Liza Daniel
Aug 10, 2014 Liza Daniel rated it did not like it
I tried and the end I am tired of reading this book.this is the lousiest book I have ever read in my life.couldnt believe such a pointless novel.i was attracted to the book because of the caption'the circle of reason'.but couldn't find any reason to read further.every chapter has a new character n the description of past of each character is diverting the actual circle of reason.
Feb 01, 2015 Sarita rated it did not like it
I wanted to like this book and some parts were exceptional…but I didn't have the patience and fortitude for the meandering storyline…so many characters and so little interest...
Paolo Gianoglio
Mar 09, 2014 Paolo Gianoglio rated it really liked it  ·  review of another edition
Mi sono lasciato cullare da questo romanzone, lungo quasi 500 pagine. Non so se sono riuscito a capire tutto quello che Ghosh voleva raccontare, ma poco importa. Ho goduto delle atmosfere, dei personaggi, della geografia, dei racconti nei racconti, della coralità. Ho viaggiato, dall’India all’Algeria, passando per mari e deserto. Ho imparato che lingua e cultura uniscono e dividono a ogni latitudine, che tante storie che noi crediamo tipiche della nostra cultura occidentale sono il frutto di una ...more
Jul 23, 2015 Aarthi rated it did not like it
This is the first time I ve been disappointed with Amitav Ghosh's novel.I could not connect to even a single character in this book. I could not even sympathesize or empathesize with them. The only reason I did not shelve the book was that I was expecting some redeeming miracle to arise out of the plot as the pages were flipped.But alas there was none! The plot itself was leading to nowhere.His detailed characterizations are usually a delight to read but this time it was plain boring and pointle ...more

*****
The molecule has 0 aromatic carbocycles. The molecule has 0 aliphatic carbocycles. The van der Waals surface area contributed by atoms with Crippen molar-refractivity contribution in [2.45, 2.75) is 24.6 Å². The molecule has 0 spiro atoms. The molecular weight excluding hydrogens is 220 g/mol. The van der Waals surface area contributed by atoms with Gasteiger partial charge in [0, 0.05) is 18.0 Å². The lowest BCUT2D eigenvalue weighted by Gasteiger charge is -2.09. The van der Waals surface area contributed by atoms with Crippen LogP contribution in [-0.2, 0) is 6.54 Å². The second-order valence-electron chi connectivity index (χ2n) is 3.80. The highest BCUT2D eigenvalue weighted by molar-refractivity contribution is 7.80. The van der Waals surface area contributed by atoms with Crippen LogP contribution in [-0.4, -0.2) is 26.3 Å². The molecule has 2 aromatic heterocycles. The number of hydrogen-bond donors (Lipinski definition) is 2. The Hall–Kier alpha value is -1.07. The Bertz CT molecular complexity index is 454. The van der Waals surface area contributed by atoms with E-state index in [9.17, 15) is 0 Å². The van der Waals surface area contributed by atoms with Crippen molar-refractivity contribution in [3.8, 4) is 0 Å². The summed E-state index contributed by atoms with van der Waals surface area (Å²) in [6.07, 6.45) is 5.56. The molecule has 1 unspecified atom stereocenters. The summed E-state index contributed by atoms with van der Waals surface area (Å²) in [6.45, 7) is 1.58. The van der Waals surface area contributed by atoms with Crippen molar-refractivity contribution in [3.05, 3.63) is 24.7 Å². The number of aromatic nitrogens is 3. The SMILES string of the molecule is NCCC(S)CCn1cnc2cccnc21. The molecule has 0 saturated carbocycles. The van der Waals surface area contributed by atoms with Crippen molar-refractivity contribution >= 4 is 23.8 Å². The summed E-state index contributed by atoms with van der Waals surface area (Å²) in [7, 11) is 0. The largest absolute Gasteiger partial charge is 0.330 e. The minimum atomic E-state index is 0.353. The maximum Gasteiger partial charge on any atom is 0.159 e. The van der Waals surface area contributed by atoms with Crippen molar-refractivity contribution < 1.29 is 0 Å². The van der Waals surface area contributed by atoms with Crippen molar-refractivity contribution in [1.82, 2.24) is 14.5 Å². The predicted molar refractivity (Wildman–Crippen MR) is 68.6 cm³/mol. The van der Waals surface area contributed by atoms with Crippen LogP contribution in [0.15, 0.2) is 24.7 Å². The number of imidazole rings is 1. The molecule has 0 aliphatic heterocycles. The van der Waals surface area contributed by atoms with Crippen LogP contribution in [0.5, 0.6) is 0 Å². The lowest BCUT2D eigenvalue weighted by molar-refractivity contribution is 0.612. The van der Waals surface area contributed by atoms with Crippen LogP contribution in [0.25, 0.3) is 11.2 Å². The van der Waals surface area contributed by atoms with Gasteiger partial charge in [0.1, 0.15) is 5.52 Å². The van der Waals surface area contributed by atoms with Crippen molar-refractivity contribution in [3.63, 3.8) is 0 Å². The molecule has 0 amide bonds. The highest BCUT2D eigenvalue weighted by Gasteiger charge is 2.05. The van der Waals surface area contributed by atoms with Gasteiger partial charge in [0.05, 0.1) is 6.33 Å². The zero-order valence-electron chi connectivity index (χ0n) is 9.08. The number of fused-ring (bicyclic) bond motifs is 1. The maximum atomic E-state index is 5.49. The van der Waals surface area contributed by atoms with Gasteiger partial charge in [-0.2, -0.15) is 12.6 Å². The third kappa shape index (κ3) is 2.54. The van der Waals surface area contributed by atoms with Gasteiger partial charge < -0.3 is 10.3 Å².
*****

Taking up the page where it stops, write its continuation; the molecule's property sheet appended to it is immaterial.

Jul 31, 2015 Molshri rated it liked it
The strange motley of characters made this a very interesting read. Moreover, I love Amitav Ghosh's style of writing and his great command over the English language. Alu and all the other people around him are so weird and all his adventures are very strange indeed.
This book has poor reviews but if you have liked his other novels and his descriptive style - you will like this book.
Amitav Ghosh takes you through an unusual journey through different but hostile parts of the world and each part is
May 04, 2014 Lester rated it really liked it
This was Amitav Ghosh's first novel, and in this I saw the start of the style which led to the complex intertwining of characters and tales in his more recent books. The story is of a simple boy, Alu, who through circumstance more than anything else comes to be a weaver, then a branded terrorist, a fugitive, a construction labourer and a messiah. The story itself is fairly riveting, as the reader always wants to know what will happen next. Alu and his companions are constantly being pulled into ...more
Feb 15, 2014 Patricia rated it liked it
I've liked Sea of Poppies and River of Smoke so much that I decided to read some early Amitav Ghosh while waiting for the third and last book in the trilogy. While I often need to check out British-use and archaic vocabulary, this book was far less readable for me in that I don't understand what people were thinking and why they did some of the things they did. I know it's cultural, but I think in his more recent books, he has a better editor, and the more recent books read more fluently and cle ...more
Feb 09, 2014 Jamie rated it it was ok  ·  review of another edition
Shelves: book-club